India’s university examination chiefs have resisted widespread pressure stemming from the pandemic and ordered that all exams be complete by the end of September.
The University Grants Commission (UGC) ruling set out guidelines for the conduct of exams, which could be online, in person or a mixture of both.
Resistance to the exams has been widespread, based partly on health fears and partly on exam security and students’ lack of access to technology.
A petition signed by 200,000 students, a letter with eminent academicians including an ex-chairman of the UGC as its signatories, and several student groups have urged the central government to scrap the final-year exams or at least do away with its latest directives.
This fresh directive is binding and overrules any exam cancellation decisions by state governments. It adds a provision for special examinations later for students who can’t make the exams.
However, this provision leaves the universities with the prerogative to act as they see fit and does not compel them to meet the requests of students.
India was relatively quick to acknowledge the threat of Covid-19, and acted promptly with a decently enforced lockdown. However it failed to estimate the persistence and severity of the contagion and prepare for the consequences.
The government also overdid its optimism. The procedure to phase out the nationwide lockdown was poorly timed and ill-advised, coming in the wake of a hundred thousand infections.
It took the UGC more than three months from the advent of the contagion in India to realize that it needed to revisit its guidelines.
However, this consciousness only worsened things. Adamant to obey the distinctly Indian style of bureaucratic deliberation and procrastination termed as due process, it took the UGC several weeks to conduct a decisive final meeting to issue the authoritative ruling, causing the exams date to shift from early July to the end of September.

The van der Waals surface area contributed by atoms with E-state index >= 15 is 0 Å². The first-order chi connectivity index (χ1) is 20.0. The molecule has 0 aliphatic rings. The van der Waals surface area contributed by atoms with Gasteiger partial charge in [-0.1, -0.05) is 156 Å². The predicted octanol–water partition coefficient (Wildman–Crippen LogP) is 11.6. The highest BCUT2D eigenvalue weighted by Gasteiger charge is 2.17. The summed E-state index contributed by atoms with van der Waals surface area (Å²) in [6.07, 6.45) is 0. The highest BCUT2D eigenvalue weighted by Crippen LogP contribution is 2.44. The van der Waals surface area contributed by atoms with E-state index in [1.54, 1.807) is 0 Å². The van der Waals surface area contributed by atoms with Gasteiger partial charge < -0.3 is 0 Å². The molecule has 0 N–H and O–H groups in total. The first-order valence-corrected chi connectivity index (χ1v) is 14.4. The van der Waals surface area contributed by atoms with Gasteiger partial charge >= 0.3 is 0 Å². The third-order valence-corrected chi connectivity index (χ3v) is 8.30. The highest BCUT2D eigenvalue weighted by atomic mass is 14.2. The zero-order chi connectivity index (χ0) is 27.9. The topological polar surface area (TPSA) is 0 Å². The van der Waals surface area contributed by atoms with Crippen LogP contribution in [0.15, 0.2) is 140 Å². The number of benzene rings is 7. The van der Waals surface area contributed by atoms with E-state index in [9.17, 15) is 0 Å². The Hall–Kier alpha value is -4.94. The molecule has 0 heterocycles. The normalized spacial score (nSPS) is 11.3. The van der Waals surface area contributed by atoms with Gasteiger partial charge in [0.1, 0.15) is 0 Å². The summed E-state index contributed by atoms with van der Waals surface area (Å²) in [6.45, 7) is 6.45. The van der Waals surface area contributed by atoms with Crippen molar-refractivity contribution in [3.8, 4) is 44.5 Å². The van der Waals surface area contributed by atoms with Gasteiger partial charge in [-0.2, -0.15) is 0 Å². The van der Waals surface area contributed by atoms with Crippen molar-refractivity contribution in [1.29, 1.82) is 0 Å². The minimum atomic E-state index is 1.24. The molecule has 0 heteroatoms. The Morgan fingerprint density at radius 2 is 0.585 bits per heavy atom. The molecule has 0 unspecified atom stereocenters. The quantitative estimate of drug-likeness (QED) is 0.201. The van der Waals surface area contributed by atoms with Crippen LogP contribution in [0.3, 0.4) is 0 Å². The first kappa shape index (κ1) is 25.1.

The July date was a product of naive optimism about the situation getting better in a few months. In its defense, the delay allowed for the severity of the threat to sink in and conditioned people to observe “social distancing.” But further delaying a firm decision on the exams for a month during the easing of the lockdown greatly multiplied the risk.
The state of Karnataka recently witnessed a quantum leap in the number of active infections. Thirty-two students who sat the state’s secondary school graduation exams in the last week of June reportedly tested positive for the virus a week later.
In spite of all this, a number of state universities in Karnataka, including the umbrella Public State University Visvesvaraya Technological University, opted for a wholly offline examination within a tight timeframe.
This is likely to result in a dangerously large influx of students from all parts of the country followed by a subsequent, just as dangerous, outflow as they depart, in addition to staying huddled in a hostel or even worse, scouting for the scarce accommodation in the city.
This risk is especially pronounced for engineering colleges, which are near the IT hub Bangalore and attract enrollment from all over India.
But compelling universities to hold only online exams at such short notice would have made it hard to maintain the sanctity of the process and ensure fairness.
Only 11% of households in India own any computer, including outdated models that cannot keep up with the demands of online testing.
Less than a quarter of Indians own smartphones, a consideration for the hypothetical scenario where mobile apps can be made secure and vigilant enough reasonably to uphold the order, discipline, and decorum of examination. Moreover, less than half of the households in India have electricity for the better part of the day.
Further, India’s performance on Internet connectivity, quality, and accessibility statistics is poor and has deteriorated through 2020. Last year, India fell to 131st in mobile Internet speed and continues to hover around that position.
In terms of fixed broadband speed, India consistently remains out of the top 50. The foolhardy attempt of trying to implement nationwide exclusively online testing would only impede India’s social mobility further, deepen the socio-economic divide, and aggravate the alienation of the marginalized sections of society.
Had the UGC obliged each university to conduct its final exams such that students could elect to sit them online or offline, it would not only have been inclusive but would have ensured that few enough students turn up in person for social distancing to be enforced.
There were a number of other inclusive and safe options and risk mitigators available as well, such as extrapolation of midterm examination marks or evaluation based on an assigned research project.
India is stuck in a seeming conflict between education and public health. However, if it stops seeing the conflict in absolute terms, and tries a mixed approach as it has done through every crisis, it might just find a way out of the dilemma.